New Year’s Eve revelers had varied opinions about the fireworks show on the Strip, and their vantage points tended to sway their viewpoints.
“If you were in the right spot on the Strip, you saw a great show,” said Pat Christenson, president of Las Vegas Events. “If you weren’t, you saw a somewhat-obstructed show.”
Organizers of the $600,000 exhibit tried something new: shooting off fireworks from parking lots and garages instead of resort rooftops.
The decision was made after Clark County adopted new rules requiring a fire safety engineering inspection before pyrotechnics could be launched from a roof. Organizers decided the studies would be too time-consuming and costly.
Christenson said they will spend the next two months evaluating the show before determining whether to devote the time and money necessary to return the display to its old heights.
“We did our best to alert everyone about the show, and we’ll just have to see to what extent people did or didn’t enjoy it,” he said.
Christenson already has heard the complaints from Las Vegas area residents who had no view of the New Year’s Eve exhibit.
“Obviously, from the community they were disappointed in that there was no show for them,” he said.
Courtney Scherer, 25, falls into that category. She and her fiance recently moved into a new home in the Henderson community of Seven Hills.
“We stayed home purposely because our house has an amazing view of the Strip,” Scherer said Friday while standing outside the Fashion Show mall.
They invited another couple to fly out from Connecticut to watch the New Year’s Eve fireworks with them.
“We could not see anything,” Scherer lamented.
Scherer, who grew up in New York, said “it’s always Times Square and Las Vegas” on New Year’s Eve, but this celebration did not live up to her expectations.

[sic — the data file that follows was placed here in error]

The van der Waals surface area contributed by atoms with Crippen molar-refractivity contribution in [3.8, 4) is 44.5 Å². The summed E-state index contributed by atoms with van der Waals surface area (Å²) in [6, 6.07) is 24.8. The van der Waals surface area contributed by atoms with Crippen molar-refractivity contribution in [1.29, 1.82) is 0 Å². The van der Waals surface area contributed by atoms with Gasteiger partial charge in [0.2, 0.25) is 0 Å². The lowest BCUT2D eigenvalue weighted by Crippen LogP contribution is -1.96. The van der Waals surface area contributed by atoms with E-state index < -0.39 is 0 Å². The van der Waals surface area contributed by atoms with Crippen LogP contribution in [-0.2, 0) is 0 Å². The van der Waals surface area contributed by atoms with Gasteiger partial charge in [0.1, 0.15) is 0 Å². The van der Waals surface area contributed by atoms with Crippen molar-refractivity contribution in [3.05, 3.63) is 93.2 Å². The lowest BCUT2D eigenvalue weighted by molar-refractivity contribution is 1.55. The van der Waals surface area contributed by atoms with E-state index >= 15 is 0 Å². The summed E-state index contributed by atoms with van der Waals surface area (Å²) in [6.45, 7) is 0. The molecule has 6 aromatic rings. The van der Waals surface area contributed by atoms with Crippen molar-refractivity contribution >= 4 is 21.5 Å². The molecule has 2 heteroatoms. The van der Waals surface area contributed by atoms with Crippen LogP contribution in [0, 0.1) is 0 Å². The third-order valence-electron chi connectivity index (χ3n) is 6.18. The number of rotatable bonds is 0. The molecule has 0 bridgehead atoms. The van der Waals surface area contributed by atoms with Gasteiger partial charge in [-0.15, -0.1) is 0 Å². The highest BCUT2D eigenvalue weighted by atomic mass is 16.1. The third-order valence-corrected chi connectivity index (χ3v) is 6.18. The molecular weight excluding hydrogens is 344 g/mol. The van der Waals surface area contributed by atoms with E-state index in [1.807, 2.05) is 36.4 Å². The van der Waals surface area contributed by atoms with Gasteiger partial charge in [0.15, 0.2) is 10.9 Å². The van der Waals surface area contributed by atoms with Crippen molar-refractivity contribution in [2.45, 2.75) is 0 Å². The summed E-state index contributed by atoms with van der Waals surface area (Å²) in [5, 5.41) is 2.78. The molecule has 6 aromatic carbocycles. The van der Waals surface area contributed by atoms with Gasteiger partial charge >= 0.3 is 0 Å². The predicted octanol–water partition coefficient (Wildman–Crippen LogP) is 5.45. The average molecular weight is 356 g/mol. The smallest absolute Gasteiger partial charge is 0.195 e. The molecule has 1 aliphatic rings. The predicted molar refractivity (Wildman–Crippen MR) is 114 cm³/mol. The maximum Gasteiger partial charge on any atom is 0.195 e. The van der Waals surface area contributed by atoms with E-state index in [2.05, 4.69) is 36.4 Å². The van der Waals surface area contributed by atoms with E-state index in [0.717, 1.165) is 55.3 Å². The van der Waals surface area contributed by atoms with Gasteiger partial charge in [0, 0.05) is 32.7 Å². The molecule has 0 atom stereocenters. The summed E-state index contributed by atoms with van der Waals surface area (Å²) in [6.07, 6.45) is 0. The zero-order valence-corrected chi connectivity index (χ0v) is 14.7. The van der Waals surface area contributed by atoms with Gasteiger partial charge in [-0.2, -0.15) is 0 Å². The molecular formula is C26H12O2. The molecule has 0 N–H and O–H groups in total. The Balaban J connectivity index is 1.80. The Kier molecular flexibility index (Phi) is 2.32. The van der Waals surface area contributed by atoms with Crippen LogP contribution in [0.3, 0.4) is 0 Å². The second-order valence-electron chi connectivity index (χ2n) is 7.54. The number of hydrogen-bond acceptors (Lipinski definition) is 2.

Friend Tanya Dighello, 25, likened it to “an empty present.”
Scherer said she hopes the next show will spring from the Strip resorts’ rooftops again.
“I just think when it’s this particular city, they should be spending the money on that,” she said.
A group of Canadians also expressed disappointment in the New Year’s Eve show as they stood outside a Strip gelato stand Friday.
Diane Schendel, 58, and her husband celebrated their sixth New Year’s Eve in Las Vegas. This time, they brought along another couple, who experienced the event for the first time.
As the four watched outside the Flamingo Las Vegas, they could see only portions of the fireworks.
“The experience of celebrating New Year’s in Las Vegas — it’s supposed to be the best place to go,” said friend Diane Cross, 57.
Her husband, Laurin, also 57, said the changes in the show wouldn’t stop the couple from returning. “It just diminishes the evening,” he said.
Another Canadian, Brenda Rowe, spent her first New Year’s Eve in Las Vegas and said it will be her last. But the decision had nothing to do with the fireworks.
Rowe, 47, and her live-in boyfriend, 44-year-old Andrew Hutchison, watched the display from their suite on the 21st floor of Bally’s.
“I don’t know if you could have gotten a better view than what we had,” Hutchison said Friday as he shopped for souvenirs outside the Fashion Show mall.
Rowe said she won’t come back because of all the smut that was flashed in front of her as she walked down the Strip.
“I was offended,” she said.
Kevin Sproston, 25, and girlfriend Sophie Slater, 28, traveled from England to spend their first New Year’s Eve in Las Vegas. They each paid $200 to celebrate at New York-New York’s Rok nightclub but exited before midnight to experience the event at street level.
Both said they had a good view of the fireworks, although Slater “thought they could have gone on longer,” and both thought higher would have been better.
Sproston said he enjoyed the fact that he witnessed the show for free.
“It’s not uncommon to pay for fireworks in England,” Slater explained.
Christenson, who watched the show from the Las Vegas Events command center atop the Rio, said the best vantage points were in front of the seven firing stations: Mandalay Bay, Luxor, MGM Grand, Caesars Palace, Treasure Island, the Las Vegas Convention Center and the Stratosphere.
“I think I saw a piece of every one of the displays,” he said.
Christenson said money for the show came from the hotel tax, and because of that, “The first priority is the experience on the Strip.”
He estimated that it would cost about $200,000 to complete the studies necessary to return the show to resort rooftops.
Christenson acknowledged that the lower display “wasn’t nearly as dramatic as we’ve had in the past” for television viewers — a fact that could hurt the “America’s Party” brand.
“On the other hand, I think people give the fireworks too much credit for that,” he added.
Contact reporter Carri Geer Thevenot at firstname.lastname@example.org or 702-380-8135.